Sourcing Partnerships Require Clients to Build Teams, not Islands

Renate Cunneen advises buy-side clients on how to develop stronger vendor relationships from the outset, and how to avoid unnecessarily deteriorating the partnership.

build teams

During the 12 years I have spent managing vendors, I have seen one fatal mistake occur repeatedly.

Segmented teams within the client business will often not heed the recommendations that a vendor has given them from the outset — such as aggressive timelines or best practices leveraged from other implementations with similar clients — which is the catalyst for the initial deterioration of the relationship.

As clients, of course we pay our vendors to do a job, perform a service, and manage part of our business, but this doesn’t let us off the hook, nor does it give us the ability to always point fingers at our external partners when things go awry.

We talk a lot about “partnership” but, so often, we as clients use this word when the mood strikes, or when the vendor has done some amazing thing for us, often reverting to the word “vendor” when we feel less than happy with their performance.

Without a finger on the pulse in a day-to-day manner, the relationship deteriorates. Project teams are busy executing, executives are busy approving business cases and next steps, but no one in that beginning phase is dedicated to the relationship.

The issue here is that negotiating a contract and passing it off once the project is in “business as usual”(BAU) status serves no one particularly well, primarily the organization—it’s one step forward and two steps back.

Governance written into a contract without execution is just words on a page, often a contract will be in existence for nearly a year before it’s passed over to the vendor team pre-BAU status. A lot of heartache can be avoided by having a vendor management SME at the table, because the relationship building must start from the beginning, not from one year into a three- or five-year contract.

The more you engage with your vendors the more you will get out of them. Trust must be built immediately to drive home the expectations that were previously outlined in the contract.

Clients hire these folks to help us in our businesses every day, trusting them with our most precious possession, but then why do we not listen to them when they try to give us clear feedback on our own shop?

Part of growth in human beings and in business is listening to what you may be missing in yourself that someone else can see from the outside. Growth is hearing what we don’t really want to hear, accepting it, facing it and making the real attempts to change it. Maybe there are cracks in your own business that the vendor can clearly see from the outside; why wouldn’t you want this type of feedback? Above all, how many vendors will give you this feedback? Many won’t if there is not a level of trust where they feel comfortable enough to share candid feedback. That in itself is a tragedy.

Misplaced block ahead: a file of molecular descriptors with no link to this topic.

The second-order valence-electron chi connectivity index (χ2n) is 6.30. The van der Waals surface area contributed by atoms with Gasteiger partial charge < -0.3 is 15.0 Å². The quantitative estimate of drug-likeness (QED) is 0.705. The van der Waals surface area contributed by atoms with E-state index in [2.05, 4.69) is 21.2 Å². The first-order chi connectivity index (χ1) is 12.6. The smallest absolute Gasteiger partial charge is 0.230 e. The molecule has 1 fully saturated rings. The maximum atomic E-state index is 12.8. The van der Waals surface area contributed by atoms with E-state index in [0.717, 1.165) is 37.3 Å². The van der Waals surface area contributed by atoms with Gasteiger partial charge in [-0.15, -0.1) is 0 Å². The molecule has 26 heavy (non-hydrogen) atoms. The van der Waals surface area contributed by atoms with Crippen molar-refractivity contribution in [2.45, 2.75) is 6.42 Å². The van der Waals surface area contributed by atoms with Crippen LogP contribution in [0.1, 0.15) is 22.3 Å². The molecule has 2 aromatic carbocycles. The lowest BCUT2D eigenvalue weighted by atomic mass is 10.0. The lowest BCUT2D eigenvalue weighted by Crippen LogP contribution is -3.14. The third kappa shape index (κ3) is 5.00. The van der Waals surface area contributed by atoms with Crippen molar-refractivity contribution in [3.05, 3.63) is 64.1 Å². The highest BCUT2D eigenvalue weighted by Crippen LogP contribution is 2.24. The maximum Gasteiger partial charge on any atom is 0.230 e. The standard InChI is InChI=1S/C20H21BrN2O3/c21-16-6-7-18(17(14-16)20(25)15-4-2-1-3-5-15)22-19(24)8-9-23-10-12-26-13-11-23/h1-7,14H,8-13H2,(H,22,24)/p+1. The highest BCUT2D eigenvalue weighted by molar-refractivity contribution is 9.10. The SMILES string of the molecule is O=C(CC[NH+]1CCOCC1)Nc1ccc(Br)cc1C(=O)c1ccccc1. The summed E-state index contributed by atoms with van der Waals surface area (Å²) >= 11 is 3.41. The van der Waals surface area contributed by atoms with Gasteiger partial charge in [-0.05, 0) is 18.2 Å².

Yes, we are paying our vendors to perform a service, but if we started to listen to them with an unbiased mind I believe it would help grow our capabilities on both sides of the fence. From this approach, perhaps will emerge more innovation, savings, and consistency in our day to day dealings.

What if, in your personal life, your partner always treated you with mistrust, secrecy, and even disdain at times? Even thinking about that for a moment will quickly answer your question. Partnerships in business are affected in the same manner. A relationship that is exposed to that type of treatment will deteriorate very quickly over time.

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When one party feels like the rug could be pulled out from underneath them at any moment it breaks down the partnership to a place of pain and mistrust leading to blocked communication built out of fear and resentment. The final result is a relationship with a lack of trust and a lack of good will, leading only to a stalemate of communication.

Once communication ceases it’s a long road to breathe life back into it.

Listen to your vendors, hear what they’re telling you about your business, after all, we chose to pay them to show us the best practices. Heck, if we could do it all ourselves why would we choose to outsource the business?

Do you need more resources? Is there a lack of accountability, processes, or follow-through? Is your vendor telling you something is too aggressive or not aggressive enough?

Talk to your vendors, shine a light on what they do well and don’t just criticize on the low points.

As I have been the client for almost the entirety of my career, what I feel helps me stand above in terms of managing relationships in business is my ability to see both sides of the street, to hold my own team accountable and to make sure we have our business in order before I start pointing fingers at our external partners.

Outsourcing components of business is primary to many of us and getting the most out of those relationships is what we all strive towards. Keeping your eyes open to become highly adept at recognizing the changes needed in your own business, while still managing your partnerships with clear governance, respect, and communication is the key to a long and successful partnership.

Partnership has to be consistent in the commitment to work together to succeed, so build teams, not islands.

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